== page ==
No there wasn't :angry:

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Certainly no more and no worse than any other match, even today.

Reckless drivers don't cause accidents everyday. They will cause chaos and destruction eventually.

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There clearly was. 100's off pissed up fans without tickets all pushing to get in. It hardly helped did it, along with everything else, it was one part of the cocktail that caused such a loss of life.

Perhaps. The problem is though the police lied, lied and lied again to smear innocent victims (this seems to be a common occurrence with the police doesn't it?) and thus people can hardly be blamed for taking everything they say with great ******ing shovelfuls of salt.

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There clearly was. 100's off pissed up fans without tickets all pushing to get in. It hardly helped did it, along with everything else, it was one part of the cocktail that caused such a loss of life.

Really?

The Taylor Report

Was Drunkenness a Major Factor in the Crisis at the Turnstiles?

196. Of those who arrived at 2.30 pm or after, very many had been drinking at public houses or had

brought drink from home or an off-licence. I am satisfied on the evidence, however, that the great majority

were not drunk nor even the worse for drink. The police witnesses varied on this. Some described a high

proportion as drunk, as "lager-louts" or even as "animals". Others described a generally normal crowd with an

unco-operative minority who had drunk too much. In my view some officers, seeking to rationalise their loss

of control, overestimated the drunken element in the crowd. There certainly was such an element. There were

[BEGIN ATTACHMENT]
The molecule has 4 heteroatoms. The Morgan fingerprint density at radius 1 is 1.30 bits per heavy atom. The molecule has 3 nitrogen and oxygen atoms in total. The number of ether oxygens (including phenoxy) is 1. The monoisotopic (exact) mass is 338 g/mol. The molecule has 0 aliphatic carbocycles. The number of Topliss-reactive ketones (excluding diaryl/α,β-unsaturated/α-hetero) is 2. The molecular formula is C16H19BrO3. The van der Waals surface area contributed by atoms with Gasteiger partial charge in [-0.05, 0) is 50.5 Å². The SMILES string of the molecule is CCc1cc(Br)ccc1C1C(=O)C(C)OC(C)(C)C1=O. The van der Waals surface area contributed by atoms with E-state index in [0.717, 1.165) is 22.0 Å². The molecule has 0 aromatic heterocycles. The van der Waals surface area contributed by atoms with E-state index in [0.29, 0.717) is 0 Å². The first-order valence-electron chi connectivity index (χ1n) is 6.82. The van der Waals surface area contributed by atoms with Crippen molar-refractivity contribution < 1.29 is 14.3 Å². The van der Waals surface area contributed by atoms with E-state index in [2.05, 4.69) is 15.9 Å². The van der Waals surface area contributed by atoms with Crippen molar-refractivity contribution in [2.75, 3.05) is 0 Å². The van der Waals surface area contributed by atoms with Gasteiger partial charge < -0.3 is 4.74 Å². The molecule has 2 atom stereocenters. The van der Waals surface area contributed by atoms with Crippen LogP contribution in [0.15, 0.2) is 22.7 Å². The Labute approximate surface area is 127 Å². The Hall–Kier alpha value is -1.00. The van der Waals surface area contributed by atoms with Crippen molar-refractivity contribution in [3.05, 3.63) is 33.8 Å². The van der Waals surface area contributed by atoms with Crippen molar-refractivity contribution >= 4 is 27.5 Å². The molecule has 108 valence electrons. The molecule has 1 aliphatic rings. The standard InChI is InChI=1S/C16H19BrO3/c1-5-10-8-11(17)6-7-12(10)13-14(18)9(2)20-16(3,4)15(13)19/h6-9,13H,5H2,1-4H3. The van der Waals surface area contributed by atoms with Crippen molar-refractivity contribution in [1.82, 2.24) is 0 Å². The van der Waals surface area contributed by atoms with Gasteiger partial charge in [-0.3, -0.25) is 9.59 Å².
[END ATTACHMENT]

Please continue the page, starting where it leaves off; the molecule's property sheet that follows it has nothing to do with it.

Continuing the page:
youngsters influenced by drink and bravado pushing impatiently at the rear of the crowd thereby exacerbating

the crush. But the more convincing police witnesses, including especially Detective Superintendent McKay

and Chief Inspector Creaser as well as a number of responsible civilian witnesses, were in my view right in

describing this element as a minority. Those witnesses attributed the crush to the sheer numbers of fans all

anxious to gain entry. There was no criticism of the crowd by any of the witnesses in the period up to 2.30 pm

or even 2.35 pm. What happened then was not a sudden deterioration in the mood or sobriety of those

assembled there. No doubt those coming behind would have had more to drink and would have included the

unruly minority. But the crisis developed because this very large crowd became packed into a confined

turnstile area and its very density hampered its passage through the turnstiles.

197. Superintendent Marshall and other officers criticised the crowd as unco-operative because police

exhortations to stop pushing and to ease back were not heeded. How could they be? In that crush most people

had no control over their movements at all. Two incidents involving police horses illustrate the point. One

horse was found afterwards to have cigarette burns on its rump. Clearly that was the despicable work of a

hooligan whether in drink or not. However, there were also eyewitness accounts of a horse being physically

lifted off its feet by the crowd. That occurred, as the police accepted, without malice or intent but as an